Life & Style

How Supriya Srivastav changed her life with a hula hoop


Supriya healed from a bad break-up, overcame depression and made her body fit with the round toy

Supriya Srivastav does what she loves. She runs a social media consulting firm, Purple Filter. She teaches kids, women and a few men how to twirl their waist with a hula hoop. Through social media, she helps a few people suffering from depression.

Life, she says, is content. But it wasn’t until a few months ago.

She had a bad breakup in 2017. Then, last February, her “dadu” (grandfather), who was her “biggest support system”, passed away.

“I could not move on from it. I just stopped functioning,” she says. She knew it was the onset of depression. Because she has suffered it before, when she was 24, in 2011.

“I was sexually harassed at my workplace. I knew there was something wrong about the whole thing. But at that point, I thought I must have done something wrong, too. I was naive,” she says.

Supriya, from Bengaluru, went to Delhi to stay with her parents for a while. For six months, she was on antidepressants. “It was a difficult time for my parents, too, to see me taking pills every day.”

She gradually overcame it, returned to Bengaluru and focussed on her career. But following a job-switch in 2015 (which, in hindsight, was a bad idea), a breakup and a death of the person she loved the most, Supriya was sinking into depression again.

“This time, I was determined not to take pills. Of course, there is nothing wrong with it. But I felt I could do without them,” she says.

Watching her from the corner of her room, when she used to lie idle on her bed, was her new “companion”: hula hoop.

Going in circles

Supriya’s first encounter with a hula hoop was happenchance. She was holidaying in Goa, when she heard a Russian tourist say, “Indians are boring, they won’t do this”, pointing at a dark green hula hoop on a table.

“I was slightly intoxicated. And, I wanted to disprove her,” Supriya laughs. She twirled the hoop with her waist for two-three minutes. “It was for a short time but I liked what I did. I was feeling like a child again.”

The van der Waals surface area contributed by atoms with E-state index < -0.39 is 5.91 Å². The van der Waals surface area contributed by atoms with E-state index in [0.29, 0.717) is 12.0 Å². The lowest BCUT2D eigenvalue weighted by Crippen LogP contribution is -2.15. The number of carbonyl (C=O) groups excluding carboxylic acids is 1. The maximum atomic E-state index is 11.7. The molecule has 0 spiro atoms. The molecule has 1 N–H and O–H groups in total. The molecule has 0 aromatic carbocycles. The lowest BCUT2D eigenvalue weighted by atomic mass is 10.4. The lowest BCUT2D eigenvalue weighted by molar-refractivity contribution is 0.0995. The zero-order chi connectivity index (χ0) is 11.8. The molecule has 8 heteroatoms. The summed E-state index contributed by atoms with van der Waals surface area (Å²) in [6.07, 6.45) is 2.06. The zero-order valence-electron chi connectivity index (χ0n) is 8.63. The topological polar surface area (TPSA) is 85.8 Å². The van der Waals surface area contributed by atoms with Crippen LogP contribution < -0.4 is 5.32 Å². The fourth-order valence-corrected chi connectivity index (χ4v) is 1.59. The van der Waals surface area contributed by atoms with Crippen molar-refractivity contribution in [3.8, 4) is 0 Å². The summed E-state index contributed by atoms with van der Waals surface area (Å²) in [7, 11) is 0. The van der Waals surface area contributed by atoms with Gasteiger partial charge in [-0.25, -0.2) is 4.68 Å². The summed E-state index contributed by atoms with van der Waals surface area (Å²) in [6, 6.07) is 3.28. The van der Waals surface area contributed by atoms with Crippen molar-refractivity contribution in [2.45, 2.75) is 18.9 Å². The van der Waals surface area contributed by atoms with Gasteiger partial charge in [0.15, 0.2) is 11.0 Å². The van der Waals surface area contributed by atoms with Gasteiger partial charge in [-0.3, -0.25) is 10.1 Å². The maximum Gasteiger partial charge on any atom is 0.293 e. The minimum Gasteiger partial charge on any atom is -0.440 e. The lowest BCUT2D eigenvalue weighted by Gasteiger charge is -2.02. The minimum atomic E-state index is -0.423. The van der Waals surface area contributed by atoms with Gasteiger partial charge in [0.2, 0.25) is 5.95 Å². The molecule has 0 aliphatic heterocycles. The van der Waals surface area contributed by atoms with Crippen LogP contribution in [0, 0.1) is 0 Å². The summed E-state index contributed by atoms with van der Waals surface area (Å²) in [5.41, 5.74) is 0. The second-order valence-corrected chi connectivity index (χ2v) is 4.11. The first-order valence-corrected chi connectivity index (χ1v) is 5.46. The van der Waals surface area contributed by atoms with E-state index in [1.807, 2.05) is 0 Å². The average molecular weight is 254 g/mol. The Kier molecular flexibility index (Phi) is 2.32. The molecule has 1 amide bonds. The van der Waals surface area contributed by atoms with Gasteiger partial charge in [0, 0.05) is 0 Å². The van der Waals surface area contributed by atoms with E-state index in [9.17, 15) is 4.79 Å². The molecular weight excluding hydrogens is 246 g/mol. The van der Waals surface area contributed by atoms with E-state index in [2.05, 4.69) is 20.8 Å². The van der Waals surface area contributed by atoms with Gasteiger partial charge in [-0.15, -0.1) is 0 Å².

After returning from vacation, she ordered a hoop online. “I used to hoop for five minutes. Then, it became half an hour. Now I can hoop with my hair bun,” she says.

Hooping, she says, is addictive, for it exercises the whole body and lets you have fun. “You might be embarrassed to rotate your hip with a big circle for the first time. But once you try it on, you’d want to do it more.”

Hula hoop helped Supriya get fit. “I used to stress-eat a lot. I was gaining more fat. I was reluctant to pose for photos.” She wanted to be fit but was averse to gyms. So, this was an added motivation to hoop. “I now love the way I look.”

Among her students -- about 40 of them -- is a postpartum mother, trying to lose weight. “When she hooped for the first time, she had pains. She took a break but she came back, saying she really enjoyed it.”

Hula hooping, despite being a fad in several places in the west, isn’t a big deal in India, yet. Supriya’s next project, hence, is to popularise the activity. “There are a few popular hula hoopers in India. They do some spectacular tricks, which, for a beginner, might look tough. But anyone, literally, can do it. This is the message I want to promote. I want others also to enjoy something that changed my life.”

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Printable version | Jan 27, 2020 7:09:01 PM |

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